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Bleeding with Pride

Updated: Jun 25





Menstruation has been historically known as a function of the female body that affects women. The world confines the word ‘menstruation’ to cisgender women (women who identify with the gender they were assigned at birth). With the augmentation of ‘inclusivity’ , disregarding the gendered spectrum, many transgender and non‐binary narratives have become increasingly visible in sociological literature in the past decade, chiefly focused on gender theory and the medicalization of trans and non‐binary. This article emphasizes on the importance of being more inclusive of the alternative genders in the discourse.


People whose gender identity does not align with either side feel invalidated throughout their lives because most people are completely ignorant of the existence of gender beyond the binary, or simply refuse to learn. Womanhood isn’t defined by menstruation. Womanhood is defined by the people who identify as female; it is their experiences that give it meaning. It has no rigid boundary and moreover there’s a significant lack of nearness about the absence of menstruation in trans women and presence of it in trans men, even in the people who are involved in sensitizing and educating people about the diversity of people. Menstruation is just a bodily cycle that people with uterus-es go through.

“We still live in a world where gender is defined by genitals and outward presentation, despite the fact that a large section of the population does not fit the bill for what they ‘should’ be. Diverse representation would reaffirm that trans people’s identities are respected and their needs are looked after. It may seem like a small thing, but every time minorities are included into anything targeted towards the public, we get closer to integrating our communities and understanding each other better,” says a 16-year-old student from Bengaluru.


There’s a significant lack of sex education. In classrooms, students are usually taught about menstruation in a very hush-hush manner. The discussion on alternative gender identities is completely skipped, making students who are exploring their identities feel out of place and more vulnerable to mockery and bullying.


“I try to hide it and pretend I don't even get one”

“I don't like people using menstruation as a way to draw a line for womanhood”

“Due to dysphoria, I usually say I’m sick when I’m on my period”

“I feel afraid to talk about it with anyone but close friends”

“I dislike feeling that I can't be a real man because of it, despite knowing otherwise”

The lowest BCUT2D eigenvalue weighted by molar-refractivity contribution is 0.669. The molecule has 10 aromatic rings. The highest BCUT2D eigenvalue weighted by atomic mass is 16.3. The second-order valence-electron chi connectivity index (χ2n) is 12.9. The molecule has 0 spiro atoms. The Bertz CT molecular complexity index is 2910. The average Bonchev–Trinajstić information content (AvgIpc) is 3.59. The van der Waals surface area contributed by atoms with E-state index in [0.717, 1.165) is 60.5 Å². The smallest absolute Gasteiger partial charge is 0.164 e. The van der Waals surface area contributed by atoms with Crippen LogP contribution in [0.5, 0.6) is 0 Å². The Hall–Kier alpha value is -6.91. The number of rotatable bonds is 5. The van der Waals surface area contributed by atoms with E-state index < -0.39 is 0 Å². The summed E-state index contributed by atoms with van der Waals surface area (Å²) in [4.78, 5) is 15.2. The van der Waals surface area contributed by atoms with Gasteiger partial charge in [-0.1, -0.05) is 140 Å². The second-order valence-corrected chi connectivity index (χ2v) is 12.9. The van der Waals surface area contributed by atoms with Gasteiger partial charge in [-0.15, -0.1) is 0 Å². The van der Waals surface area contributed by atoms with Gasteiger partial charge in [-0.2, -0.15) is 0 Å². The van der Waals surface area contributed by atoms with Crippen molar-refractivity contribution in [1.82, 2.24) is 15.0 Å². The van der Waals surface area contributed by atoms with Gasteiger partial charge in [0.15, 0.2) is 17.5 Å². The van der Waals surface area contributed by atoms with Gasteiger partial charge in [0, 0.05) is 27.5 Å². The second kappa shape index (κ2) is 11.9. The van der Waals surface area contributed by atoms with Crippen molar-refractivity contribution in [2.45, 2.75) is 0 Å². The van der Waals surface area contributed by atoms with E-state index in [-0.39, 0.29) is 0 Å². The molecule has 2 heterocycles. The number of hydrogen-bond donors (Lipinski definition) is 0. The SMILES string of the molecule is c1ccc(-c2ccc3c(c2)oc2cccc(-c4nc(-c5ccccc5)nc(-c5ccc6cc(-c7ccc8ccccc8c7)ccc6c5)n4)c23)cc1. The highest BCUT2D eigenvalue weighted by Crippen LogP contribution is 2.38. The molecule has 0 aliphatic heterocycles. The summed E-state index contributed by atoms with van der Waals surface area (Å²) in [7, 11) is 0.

These are the statements by some trans men, non binary, and gender queer people when asked how they feel about their periods.


The society that is typically based on two gender spectrum, is reluctant in accepting the odds. This stigmatized thinking is prominent and can be detected within the 3 gendered/sexed social spheres that the trans and non binary bodies contest, i.e.


1. Gendering of menstrual products

In the case of menstrual hygiene, all advertisements by cisgender women are marketed towards them, and portray menstruation in one particular way. People under the trans umbrella who menstruate seem to have no space. Most roles are played by cisgender actors, written by cisgender scriptwriters, who have absolutely no clue about what being transgender really is, and grossly misrepresent the demographic. Since what people see and hear on screen largely influences their perceptions and beliefs, this has been and continues to be detrimental to trans people who face discrimination.

2. Men’s restrooms

“Who’s going to wash a moon-cup in the sink of men’s toilet”, says a person who identifies as trans, non binary.“It makes me extremely dysphoric using the women’s restroom, but what else can I do? I think it would be dangerous if I used the men’s restroom. A gender-neutral restroom would be a great way of tackling this problem," says another. Many trans people have an internal debate about using the two washrooms. When they are menstruating, it gets even tougher to decide which room would make them feel less distressed and which is more hygienic.

3. Health care

Be it mental or physical, the lack of information, education and awareness of queer menstruation is alarming. First of all, almost zero conversation, advertisements, Sex Ed along with hesitant and unwilling society makes it tough for the people to navigate through life. Deteriorated hygiene levels and gender insensitivity are the points of major concern.


These things which aren’t easily understood or do not fit the societal norms are instantly tagged misfit. But there’s an urgent need of thoroughly revamping the present scenario. Sex Ed which talks about alternative gender identities, improved media portrayal of the trans and non binary, government policies which are more inclusive of trans people and laws that protect them against discrimination should be brought into action. Installation of more gender neutral public washrooms and definitely the marketing of menstrual products in a less hyper-feminized manner would make their lives better. This leaves trace recognition for trans and non‐binary people who menstruate. Thus, the world would eventually be accomodative of the diverse human forms and would compel menstruators to bleed but with Pride.


Written by Devanshi Pandey

Graphics by Anashwara Mandalay

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